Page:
they wanted to deliver and requested the Spaniards to come ashore and receive it. Being suspicious of bad faith, this request was refused and the Indians were in turn requested to bring the letter to the vessel. This they declined to do, but sent four of their number to the vessel to be held as hostages for their good faith. Juan Ortiz and three others thereupon got into a canoe and went ashore. As soon as they landed the Indian hostages jumped overboard and swam ashore, and Ortiz and his companions were at once seized and made prisoners. The brig thereupon sailed away leaving the prisoners to their fate.

Narvaez, who had made a treaty of peace with Ucita* Casique of the province called Hirrigua, afterward treated that chief with the greatest cruelty, giving his aged mother to be torn to pieces by dogs, for complaining of an outrage which had been committed by one of the Spaniards on the person of a young Indian woman. The chief becoming incensed, threatened vengeance, when he was seized and scourged, by order of Narvaez, and his nose cut off. This chief and his family were not slow to wreak their vengeance upon the unfortunate Spaniards who had now fallen into their hands. They were taken to a square inclosed with palisades and, in the presence of Ucita, one of the four was stripped of his clothing and made to run around the inclosure while the Indians amused themselves shooting arrows into his body, until death terminated the cruel sport. This was repeated with two of the others until Ortiz was the only survivor. Believing him to be the son of Narvaez, he was reserved for slow and more lingering torture. A wooden frame was constructed on which the victim was laid and bound, and a slow fire built beneath. The tortures of the unfortunate youth, who was but eighteen *This chief is called by Irving, in his "Conquest of Florida by DeSoto," Hirrihigua. It is probable that his name is confused with that of the province over which he ruled, called by Ortiz Hirrigua. We adopt the names given by Ortiz in his story as told to DeSoto.

years of age, excited the pity of an Indian woman who hastened to the dwelling of the Casique and made known the situation to Uleleh the Chief's eldest daughter, then about sixteen years old. The young princess thereupon threw herself at the feet of her father and entreated him to suspend the execution and release the victim. Her request was granted and Ortiz was unbound, but suffered greatly from his burns. He was attended by the medicine man of the tribe, and the princess and her attendants did all that they could to relieve his sufferings. But, notwithstanding the importunities of his daughter, Ucita would not desist from the infliction of continued cruelties upon the young man, or relieve him from the sentence of death under which he was. He was employed in the most slavish and laborious occupations, and at times compelled to run all day in the public square where Indians stood ready to shoot him if he should stop. After about nine months of such life the chief consented to suspend execution of the death sentence for a year on condition that he be required to keep guard over the cemetery of the tribe, three miles from the village; where, according to custom, the bodies of their dead were exposed on biers or stages several feet above ground. It was necessary to keep watch over them at night to protect them from beasts of prey. Criminals under sentence of death were usually appointed to keep this watch, and were permitted to live provided they escaped from the dangers of their occupation. If the guard permitted a corpse to be carried away by wild animals he was put to death the following day. Uleleh informed Ortiz of the conditions of the suspension of his sentence, which he did not hesitate to accept.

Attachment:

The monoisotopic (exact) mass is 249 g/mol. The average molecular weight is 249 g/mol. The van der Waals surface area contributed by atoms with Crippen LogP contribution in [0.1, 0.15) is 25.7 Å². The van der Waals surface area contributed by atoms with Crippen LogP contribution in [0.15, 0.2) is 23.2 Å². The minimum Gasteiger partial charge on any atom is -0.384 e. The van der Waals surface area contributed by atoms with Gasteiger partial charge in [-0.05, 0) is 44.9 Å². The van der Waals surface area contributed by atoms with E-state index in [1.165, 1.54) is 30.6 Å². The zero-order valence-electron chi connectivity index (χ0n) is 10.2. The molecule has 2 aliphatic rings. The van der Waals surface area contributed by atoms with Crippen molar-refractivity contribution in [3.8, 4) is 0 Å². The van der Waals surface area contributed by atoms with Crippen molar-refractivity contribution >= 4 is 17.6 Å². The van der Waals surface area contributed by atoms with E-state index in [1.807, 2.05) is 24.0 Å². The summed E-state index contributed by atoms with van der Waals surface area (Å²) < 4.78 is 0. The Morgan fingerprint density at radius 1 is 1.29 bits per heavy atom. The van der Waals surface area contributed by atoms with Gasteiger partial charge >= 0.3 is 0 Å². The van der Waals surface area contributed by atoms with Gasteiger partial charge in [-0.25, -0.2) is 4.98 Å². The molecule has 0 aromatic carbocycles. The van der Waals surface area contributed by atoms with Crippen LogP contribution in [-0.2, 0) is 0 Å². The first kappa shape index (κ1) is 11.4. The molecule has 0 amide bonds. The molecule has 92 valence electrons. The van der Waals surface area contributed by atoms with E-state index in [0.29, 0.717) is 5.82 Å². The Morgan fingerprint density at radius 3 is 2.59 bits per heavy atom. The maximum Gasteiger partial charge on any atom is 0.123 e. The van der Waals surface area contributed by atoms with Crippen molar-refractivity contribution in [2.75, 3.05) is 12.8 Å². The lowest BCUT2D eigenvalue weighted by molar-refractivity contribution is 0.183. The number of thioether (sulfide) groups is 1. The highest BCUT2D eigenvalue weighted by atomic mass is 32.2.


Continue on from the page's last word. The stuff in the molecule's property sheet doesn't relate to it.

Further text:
Armed with a bow and arrows he commenced his lonely watch, occupying a hut in the midst of the cemetery. The stench of dead bodies soon overpowered him. From this he recovered, however, sufficient to drive off wolves that appeared in the early part of the night. About midnight an animal carried off the corpse of a child. Ortiz terror stricken at what might result from the failure of his vigilance, followed in the direction the animal had taken and guided by the sound of the gnawing of bones, taking aim, as best as he could in the dark, shot an arrow at it, which he was rejoiced to discover next morning had penetrated the heart of the animal (a panther) and killed it. This feat won the admiration of the Indians.